8 Unexpected, Delicious Ways to Upgrade Your Pie Crust
I can’t say anything bad about a graham cracker pie crust. It’s so easy that it can be made in the spur of the moment, is always filled with something irresistibly sweet and frequently creamy, and has that classic honey sweetness.
But did you know you can make a crumb crust out of many other cookies and crackers — and even cereals — too? If you’re looking for a different sweet and/or salty flavor to zhuzh up your desserts, try one of these options for your next pie fix.
You can also mix and match various crumbs to make your own flavor combination, and of course you can use gluten-free options to suit your taste. You can even blend cookie and cracker crumbs with nuts, seeds, or nut flour for more texture. Read on for instructions on how to make a crumb crust out of almost anything you find in your pantry.
- Animal crackers have a very subtly spiced flavor, making them similar in taste to a shortbread crust. Try them with a tangy lemon curd tart.
- Chocolate wafer cookies aren’t just for icebox cakes. They toe the line between sweet and salty, their dark chocolate lending a touch of bitterness that’s a little more grown-up than Oreos. Try it with a no-bake peanut butter pie.
Crackers and Cereal
- Ritz or Town House crackers add a buttery, soft crunch to every bite. Try it with butterscotch custard pie for a complementary duo.
- Saltines give pie crust a flaky texture for a fun change of pace. Try it with Atlantic beach pie, a lemon-and-lime curd pie similar to key lime pie that’s a North Carolina tradition.
- Cornflakes are craggy and crunchy on their own, adding a chip-like texture to pie crusts — even when crushed. Try it in an orange cream pie.
- Crispy rice cereal (okay, Rice Krispies) can be used two ways: as a traditional crushed crumb crust or molded treat-style into the pie pan. Try it with an ice cream pie (any flavor, and don’t forget the whipped cream).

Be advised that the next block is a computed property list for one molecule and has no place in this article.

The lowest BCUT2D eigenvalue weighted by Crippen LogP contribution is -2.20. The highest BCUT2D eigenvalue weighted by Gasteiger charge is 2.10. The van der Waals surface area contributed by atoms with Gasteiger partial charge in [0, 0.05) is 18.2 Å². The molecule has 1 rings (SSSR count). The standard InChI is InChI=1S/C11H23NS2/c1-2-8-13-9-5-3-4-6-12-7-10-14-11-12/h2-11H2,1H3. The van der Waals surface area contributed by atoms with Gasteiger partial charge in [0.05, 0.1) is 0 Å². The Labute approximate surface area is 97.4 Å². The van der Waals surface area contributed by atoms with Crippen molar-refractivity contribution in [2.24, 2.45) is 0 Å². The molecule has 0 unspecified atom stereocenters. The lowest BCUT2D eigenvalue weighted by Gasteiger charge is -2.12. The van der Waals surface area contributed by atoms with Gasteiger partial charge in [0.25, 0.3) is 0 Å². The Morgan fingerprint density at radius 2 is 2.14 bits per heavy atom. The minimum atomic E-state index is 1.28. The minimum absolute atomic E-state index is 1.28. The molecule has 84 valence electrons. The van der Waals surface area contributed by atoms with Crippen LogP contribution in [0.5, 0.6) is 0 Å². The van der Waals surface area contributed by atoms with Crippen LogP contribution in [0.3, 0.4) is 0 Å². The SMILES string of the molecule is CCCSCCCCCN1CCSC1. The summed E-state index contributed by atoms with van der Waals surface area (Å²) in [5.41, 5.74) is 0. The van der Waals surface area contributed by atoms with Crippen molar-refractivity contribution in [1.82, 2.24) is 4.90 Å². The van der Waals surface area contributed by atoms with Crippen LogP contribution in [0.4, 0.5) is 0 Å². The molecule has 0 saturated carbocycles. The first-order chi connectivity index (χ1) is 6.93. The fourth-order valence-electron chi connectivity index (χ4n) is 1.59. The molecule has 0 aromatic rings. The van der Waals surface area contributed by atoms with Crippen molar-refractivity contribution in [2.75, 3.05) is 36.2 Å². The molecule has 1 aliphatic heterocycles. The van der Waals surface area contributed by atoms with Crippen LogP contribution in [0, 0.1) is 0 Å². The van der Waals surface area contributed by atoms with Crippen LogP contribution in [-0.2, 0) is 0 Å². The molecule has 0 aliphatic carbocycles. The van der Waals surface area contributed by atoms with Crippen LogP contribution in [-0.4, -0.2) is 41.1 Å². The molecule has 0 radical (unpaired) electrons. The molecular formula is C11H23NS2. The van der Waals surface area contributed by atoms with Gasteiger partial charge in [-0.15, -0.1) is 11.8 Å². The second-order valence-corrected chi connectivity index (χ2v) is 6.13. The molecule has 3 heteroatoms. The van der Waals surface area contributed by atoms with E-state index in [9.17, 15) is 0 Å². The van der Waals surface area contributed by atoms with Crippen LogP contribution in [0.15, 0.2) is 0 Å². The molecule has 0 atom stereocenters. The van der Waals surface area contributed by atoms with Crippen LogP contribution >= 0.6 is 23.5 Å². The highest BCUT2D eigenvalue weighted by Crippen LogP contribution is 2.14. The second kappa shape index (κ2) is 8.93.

How to Make a Pie Crust with Cookies or Crackers
- Weigh ‘em! You’ll need about 1 1/2 cups of crushed crumbs per crust to fill a standard shallow pie pan. The number of cookies or crackers or volume by cup of cereal will vary by brand, so your best bet is to measure by weight. In general, 1 1/2 cups crushed crumbs will weigh about 6 ounces or 170 grams. Weigh your whole materials first before crushing, and always err on the side of more crumbs.
- Crush ‘em! While you can always crush your pie crust base by hand with a rolling pin in a sealed zip-top bag or use a food processor, I prefer to use my Vitamix high-speed blender. It takes mere seconds and cleanup is so much easier that I’m never going back to another method.
- Mix with melted butter. The amount of butter you’ll need will vary slightly depending on the cookies and crackers you’re using for the crust. I prefer unsalted butter for all crumb crusts, so the finished product is not overly salty if, say, Saltines or pretzels are involved. Start with 5 tablespoons melted butter and add 1 tablespoon a time, up to 8 tablespoons, until the texture resembles wet sand.
- Add optional sugar and spices. If you want to add more sugar or spices, now’s the time to do so. Add up to 2 additional tablespoons granulated or brown sugar. Try a teaspoon or two of cinnamon, cardamom, five-spice powder, or even a pinch of chile powder for heat.
- Form the crust. Pour the crumbs into your pie pan and use your fingers to spread them evenly across the bottom and up the sides of the pan. To press the crumbs together firmly, use a 1/4- or 1/3-cup measuring cup and tamp the bottom and sides until the crust is smooth.
- Bake! Prebaking the crust before adding your filling of choice helps the crumbs adhere to each other, preventing crumbling when sliced. Preheat the oven to 350°F and chill the crust in the refrigerator while the oven preheats. Bake for 10 to 12 minutes, until the crust looks matte and is just starting to brown at the edges.